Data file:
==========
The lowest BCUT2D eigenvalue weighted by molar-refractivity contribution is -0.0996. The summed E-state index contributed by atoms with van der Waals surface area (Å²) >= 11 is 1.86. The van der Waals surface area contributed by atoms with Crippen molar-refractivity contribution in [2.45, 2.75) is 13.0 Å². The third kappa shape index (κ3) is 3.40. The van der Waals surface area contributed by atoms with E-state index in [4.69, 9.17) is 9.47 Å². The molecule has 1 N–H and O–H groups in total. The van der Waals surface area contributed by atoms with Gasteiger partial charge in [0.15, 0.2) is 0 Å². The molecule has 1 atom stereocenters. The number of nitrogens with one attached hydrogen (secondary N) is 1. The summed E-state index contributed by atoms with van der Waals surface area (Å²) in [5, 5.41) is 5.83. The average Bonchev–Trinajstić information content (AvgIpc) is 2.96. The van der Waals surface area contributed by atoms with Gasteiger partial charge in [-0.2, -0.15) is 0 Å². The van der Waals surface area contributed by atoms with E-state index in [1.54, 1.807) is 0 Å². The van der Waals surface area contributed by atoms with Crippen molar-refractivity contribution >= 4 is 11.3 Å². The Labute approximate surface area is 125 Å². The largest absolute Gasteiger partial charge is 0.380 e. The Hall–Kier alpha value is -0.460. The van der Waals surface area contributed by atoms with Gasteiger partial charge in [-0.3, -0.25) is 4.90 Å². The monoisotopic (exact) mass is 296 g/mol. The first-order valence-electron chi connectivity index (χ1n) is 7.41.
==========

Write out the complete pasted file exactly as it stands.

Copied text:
The lowest BCUT2D eigenvalue weighted by molar-refractivity contribution is -0.0996. The summed E-state index contributed by atoms with van der Waals surface area (Å²) >= 11 is 1.86. The van der Waals surface area contributed by atoms with Crippen molar-refractivity contribution in [2.45, 2.75) is 13.0 Å². The third kappa shape index (κ3) is 3.40. The van der Waals surface area contributed by atoms with E-state index in [4.69, 9.17) is 9.47 Å². The molecule has 1 N–H and O–H groups in total. The van der Waals surface area contributed by atoms with Gasteiger partial charge in [0.15, 0.2) is 0 Å². The molecule has 1 atom stereocenters. The number of nitrogens with one attached hydrogen (secondary N) is 1. The summed E-state index contributed by atoms with van der Waals surface area (Å²) in [5, 5.41) is 5.83. The average Bonchev–Trinajstić information content (AvgIpc) is 2.96. The van der Waals surface area contributed by atoms with Gasteiger partial charge in [-0.2, -0.15) is 0 Å². The van der Waals surface area contributed by atoms with E-state index in [1.54, 1.807) is 0 Å². The van der Waals surface area contributed by atoms with Crippen molar-refractivity contribution >= 4 is 11.3 Å². The Labute approximate surface area is 125 Å². The largest absolute Gasteiger partial charge is 0.380 e. The Hall–Kier alpha value is -0.460. The van der Waals surface area contributed by atoms with Gasteiger partial charge in [-0.3, -0.25) is 4.90 Å². The monoisotopic (exact) mass is 296 g/mol. The first-order valence-electron chi connectivity index (χ1n) is 7.41.